Gilles said no expert has certified that Nevada’s system is secure, but “we haven’t had any problems with it.”

However, it’s unclear whether election officials would know if a hacker had tampered with the results.

Sebes said the biggest vulnerability occurs at the point where electronic documents arrive at an election data center.

Even if there is no mischief, he said, election officials advocating email voting are asking for “a whole new different type of trust.”

“We’re now trusting computer people with the election outcome, and that’s kind of a weird thing to do, at least for most Americans.”

Photo via Joe Shlabotnik via Flickr

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House Democrats Seek Probe Of Motorola’s Radio Contracts

By Greg Gordon, McClatchy Washington Bureau

WASHINGTON — Three senior House Democrats on Tuesday asked the Department of Homeland Security’s internal watchdog to investigate allegations, raised in a McClatchy series, that Motorola’s contracting tactics have led state and local governments to squander millions of dollars on the company’s pricey two-way emergency radio systems.

“If the allegations in the McClatchy articles are true, millions of federal tax dollars may have been wasted, and millions more are at risk,” Reps. Henry Waxman and Anna Eshoo of California and Diana DeGette of Colorado wrote Inspector General John Roth.

“We therefore ask that you initiate an investigation to determine whether the abuses described in the McClatchy articles occurred and if so, whether (Homeland Security) grants were involved,” they wrote.

The three members of the House of Representatives urged Roth to propose changes “to prevent a recurrence of these abuses” if the department’s grants are found to have helped finance any of the contracts in question.

Waxman is the ranking Democrat on the House Energy and Commerce Committee, while Eshoo and DeGette are the ranking minority members on the committee’s communications and technology subcommittee and the oversight and investigations subcommittee, respectively.

Motorola’s public safety arm, known as Motorola Solutions Inc. since the Illinois-based company split in two in 2011, has for years controlled an estimated 80 percent or more of the market for emergency communications equipment.

In seven stories published in March, McClatchy described how the company has used close relationships with state and local contracting officials, police and fire chiefs and county sheriffs, as well as an array of marketing strategies, to effectively lock in business in all but a smattering of public safety agencies in the nation’s 20 biggest cities. For many years, Motorola froze out rivals by embedding proprietary software in its equipment so it wouldn’t interact with other brands.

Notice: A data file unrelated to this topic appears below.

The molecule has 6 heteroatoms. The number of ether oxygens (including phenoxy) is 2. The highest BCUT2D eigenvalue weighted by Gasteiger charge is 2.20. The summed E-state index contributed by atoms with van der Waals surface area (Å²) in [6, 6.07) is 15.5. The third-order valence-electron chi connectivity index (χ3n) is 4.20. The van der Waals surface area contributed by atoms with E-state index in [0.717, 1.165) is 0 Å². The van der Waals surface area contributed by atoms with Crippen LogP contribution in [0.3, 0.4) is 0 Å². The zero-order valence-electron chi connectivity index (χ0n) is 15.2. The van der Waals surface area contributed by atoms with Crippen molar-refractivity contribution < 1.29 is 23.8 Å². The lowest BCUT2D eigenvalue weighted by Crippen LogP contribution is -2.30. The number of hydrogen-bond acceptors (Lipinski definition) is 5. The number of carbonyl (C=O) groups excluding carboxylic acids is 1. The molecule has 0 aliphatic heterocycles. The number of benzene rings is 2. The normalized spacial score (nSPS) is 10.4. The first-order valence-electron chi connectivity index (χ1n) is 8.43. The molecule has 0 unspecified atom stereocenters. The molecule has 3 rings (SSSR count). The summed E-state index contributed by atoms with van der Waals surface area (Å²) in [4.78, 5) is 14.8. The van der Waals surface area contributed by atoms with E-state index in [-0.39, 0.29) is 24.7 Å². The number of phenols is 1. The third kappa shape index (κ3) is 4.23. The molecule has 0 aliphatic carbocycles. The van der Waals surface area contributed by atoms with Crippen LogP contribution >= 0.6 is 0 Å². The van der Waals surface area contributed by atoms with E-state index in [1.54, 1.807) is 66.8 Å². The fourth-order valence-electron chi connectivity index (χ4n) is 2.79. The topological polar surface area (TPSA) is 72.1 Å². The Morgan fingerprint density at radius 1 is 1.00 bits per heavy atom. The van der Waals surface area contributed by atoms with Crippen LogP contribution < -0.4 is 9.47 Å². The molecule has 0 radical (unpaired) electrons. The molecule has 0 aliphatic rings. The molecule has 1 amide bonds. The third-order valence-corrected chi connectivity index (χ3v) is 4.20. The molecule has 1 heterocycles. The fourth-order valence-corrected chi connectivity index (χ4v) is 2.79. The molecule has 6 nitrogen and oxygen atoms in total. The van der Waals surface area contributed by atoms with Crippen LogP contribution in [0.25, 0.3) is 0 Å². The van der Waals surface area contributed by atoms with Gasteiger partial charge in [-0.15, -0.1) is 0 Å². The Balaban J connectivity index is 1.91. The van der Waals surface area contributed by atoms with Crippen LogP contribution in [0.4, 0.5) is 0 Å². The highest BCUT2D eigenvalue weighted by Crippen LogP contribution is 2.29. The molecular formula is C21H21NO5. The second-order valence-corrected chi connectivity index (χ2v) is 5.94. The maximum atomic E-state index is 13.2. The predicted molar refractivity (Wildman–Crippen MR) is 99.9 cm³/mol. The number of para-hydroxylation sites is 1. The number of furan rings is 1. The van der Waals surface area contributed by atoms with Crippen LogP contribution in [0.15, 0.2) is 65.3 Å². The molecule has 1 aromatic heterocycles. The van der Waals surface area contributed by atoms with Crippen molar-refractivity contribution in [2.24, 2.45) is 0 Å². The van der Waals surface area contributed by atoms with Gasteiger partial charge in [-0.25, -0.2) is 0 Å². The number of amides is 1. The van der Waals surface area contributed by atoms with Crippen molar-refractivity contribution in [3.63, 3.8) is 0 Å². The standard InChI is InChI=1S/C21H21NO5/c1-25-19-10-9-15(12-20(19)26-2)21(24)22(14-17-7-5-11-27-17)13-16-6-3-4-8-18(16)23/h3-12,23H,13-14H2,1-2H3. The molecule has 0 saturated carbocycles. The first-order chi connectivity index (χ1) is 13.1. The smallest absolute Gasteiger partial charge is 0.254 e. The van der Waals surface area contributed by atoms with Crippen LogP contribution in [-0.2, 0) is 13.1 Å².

Motorola Solutions said in a statement that it “complied with applicable laws and regulations, and competes fairly for our customers’ business by offering them superior products and solutions.”

“We offer solutions and products that achieve cost savings for the taxpayer, improve safety for communities and enable quick implementation for local agencies,” the company said.

Motorola said that it has served public safety around the globe for more than 85 years, that it sells products that “enable seamless communications,” and that it is the company’s state-of-the-art technology “that has allowed us to maintain our customers’ loyalty.”

Photo via WikiCommons

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Inaction Feeds Crisis Over Mississippi River, Environmentalists Say

By Greg Gordon, McClatchy Washington Bureau

WASHINGTON — Decades of shortsighted decisions by industry and government have put the Mississippi River’s future at risk, and degradation at its southern Louisiana delta is contributing to “the greatest land loss on the planet,” a five-state environmental coalition warned Wednesday.

As much as $50 billion will be needed to secure Louisiana’s port system, but “there is no hope in the current budget of the United States. Zero,” said Democratic Sen. Mary Landrieu of Louisiana, who addressed a diverse group of political, environmental and private-sector leaders at a conference in Washington on the river’s future.

Despite a $14 billion federal infusion after Hurricane Katrina ravaged the state in 2005, Landrieu said, southern Louisiana is losing land masses the size of the nation’s capital to the Gulf of Mexico every year.

“New Orleans is going to be very close to being under water,” she said. “If you don’t have wetlands around you and a healthy delta, you just can’t live there.”

The conference, sponsored by America’s Wetland Foundation, laid out the findings of forums attended by more than 400 government, nonprofit and private-sector leaders over a 12-month period in Minneapolis, Chicago, St. Louis, Memphis, Tenn., and New Orleans, all cities that are in states whose economies depend heavily on the river.

Attendees spoke of galvanizing a coalition of mayors up and down the river to muster enough clout to win a massive federal financial commitment to save the river and the Gulf Coast, especially in southern Louisiana and southwestern Mississippi.

Among the findings from the forums: